Post a comment to this story

COMMENTS POLICY
We reserve the right to remove any post that we feel is obscene, profane, vulgar, racist, sexually explicit, abusive, or hateful.
 
You are legally responsible for what you post and your anonymity is not guaranteed.
 
Posts that insult, defame, threaten, harass or abuse other readers or people mentioned in IBJ editorial content are also subject to removal. Please respect the privacy of individuals and refrain from posting personal information.
 
No solicitations, spamming or advertisements are allowed. Readers may post links to other informational websites that are relevant to the topic at hand, but please do not link to objectionable material.
 
We may remove messages that are unrelated to the topic, encourage illegal activity, use all capital letters or are unreadable.
 

Messages that are flagged by readers as objectionable will be reviewed and may or may not be removed. Please do not flag a post simply because you disagree with it.

Sponsored by
ADVERTISEMENT

facebook - twitter on Facebook & Twitter

Follow on TwitterFollow IBJ on Facebook:
Follow on TwitterFollow IBJ's Tweets on these topics:
 
Subscribe to IBJ
  1. I am a Lyft driver who is a licensed CDL professional driver. ALL Lyft drivers take pride in providing quality service to the Indianapolis and surrounding areas, and we take the safety of our passengers and the public seriously.(passengers are required to put seat belts on when they get in our cars) We do go through background checks, driving records are checked as are the personal cars we drive, (these are OUR private cars we use) Unlike taxi cabs and their drivers Lyft (and yes Uber) provide passengers with a clean car inside and out, a friendly and courteous driver, and who is dressed appropriately and is groomed appropriately. I go so far as to offer mints, candy and/or small bottle of water to the my customers. It's a mutual respect between driver and passenger. With Best Regards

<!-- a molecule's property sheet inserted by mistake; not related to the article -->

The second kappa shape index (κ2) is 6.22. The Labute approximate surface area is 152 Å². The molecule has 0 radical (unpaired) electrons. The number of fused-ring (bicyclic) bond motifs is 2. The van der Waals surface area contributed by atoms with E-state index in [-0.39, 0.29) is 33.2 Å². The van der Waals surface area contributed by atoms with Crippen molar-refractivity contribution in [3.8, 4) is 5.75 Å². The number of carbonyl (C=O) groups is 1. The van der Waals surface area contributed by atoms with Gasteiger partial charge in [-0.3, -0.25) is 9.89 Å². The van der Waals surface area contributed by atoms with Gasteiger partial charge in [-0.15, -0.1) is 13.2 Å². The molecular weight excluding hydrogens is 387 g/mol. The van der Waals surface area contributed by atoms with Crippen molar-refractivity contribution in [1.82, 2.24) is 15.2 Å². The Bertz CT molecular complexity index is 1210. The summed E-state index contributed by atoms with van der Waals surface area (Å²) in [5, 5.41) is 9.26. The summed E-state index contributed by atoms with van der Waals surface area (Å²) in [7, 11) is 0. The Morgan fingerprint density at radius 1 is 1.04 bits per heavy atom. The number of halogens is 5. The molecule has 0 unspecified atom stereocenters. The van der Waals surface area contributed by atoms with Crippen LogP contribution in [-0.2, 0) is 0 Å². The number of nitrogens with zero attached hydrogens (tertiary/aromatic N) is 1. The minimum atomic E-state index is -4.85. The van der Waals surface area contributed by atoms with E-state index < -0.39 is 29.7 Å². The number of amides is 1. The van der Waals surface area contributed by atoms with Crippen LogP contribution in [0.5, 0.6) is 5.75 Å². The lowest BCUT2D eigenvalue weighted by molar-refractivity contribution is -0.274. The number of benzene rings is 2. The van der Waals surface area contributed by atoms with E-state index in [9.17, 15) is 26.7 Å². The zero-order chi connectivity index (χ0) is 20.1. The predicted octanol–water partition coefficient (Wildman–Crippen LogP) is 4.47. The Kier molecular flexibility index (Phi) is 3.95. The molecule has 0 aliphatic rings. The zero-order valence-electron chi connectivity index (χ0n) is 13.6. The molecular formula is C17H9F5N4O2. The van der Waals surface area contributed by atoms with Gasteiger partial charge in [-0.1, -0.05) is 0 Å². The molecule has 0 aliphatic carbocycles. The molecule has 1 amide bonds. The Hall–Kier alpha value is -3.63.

2. to be the big fish in the little pond of IRL midwest racin' when yer up against Racin' Gardner

  3. In the first sentance "As a resident of one of these new Carmel Apartments the issue the local governments need to discuss are build quality & price." need a way to edit

  4. As a resident of one of these new Carmel Apartments the issue the local governments need to discuss is build quality & price. First none of these places is worth $1100 for a one bedroom. Downtown Carmel or Keystone at the Crossing in Indy. It doesn't matter. All require you to get in your car to get just about anywhere you need to go. I'm in one of the Carmel apartments now where after just 2.5 short years one of the kitchen cabinet doors is crooked and lawn and property maintenance seems to be lacking my old Indianapolis apartment which cost $300 less. This is one of the new star apartments. As they keep building throughout the area "deals" will start popping up creating shoppers. If your property is falling apart after year 3 what will it look like after year 5 or 10??? Why would one stay here if they could move to a new Broad Ripple in 2 to 3 years or another part of the Far Northside?? The complexes aren't going to let the "poor" move in without local permission so that's not that problem, but it the occupancy rate drops suddenly because the "Young" people moved back to Indy then look out.

  5. Why are you so concerned about Ace hardware? I don't understand why anyone goes there! Every time ive gone in the past, they don't have what I need and I end up going to the big box stores. I understand the service aspect and that they try to be helpful but if they are going to survive I think they might need to carry more specialty parts.

ADVERTISEMENT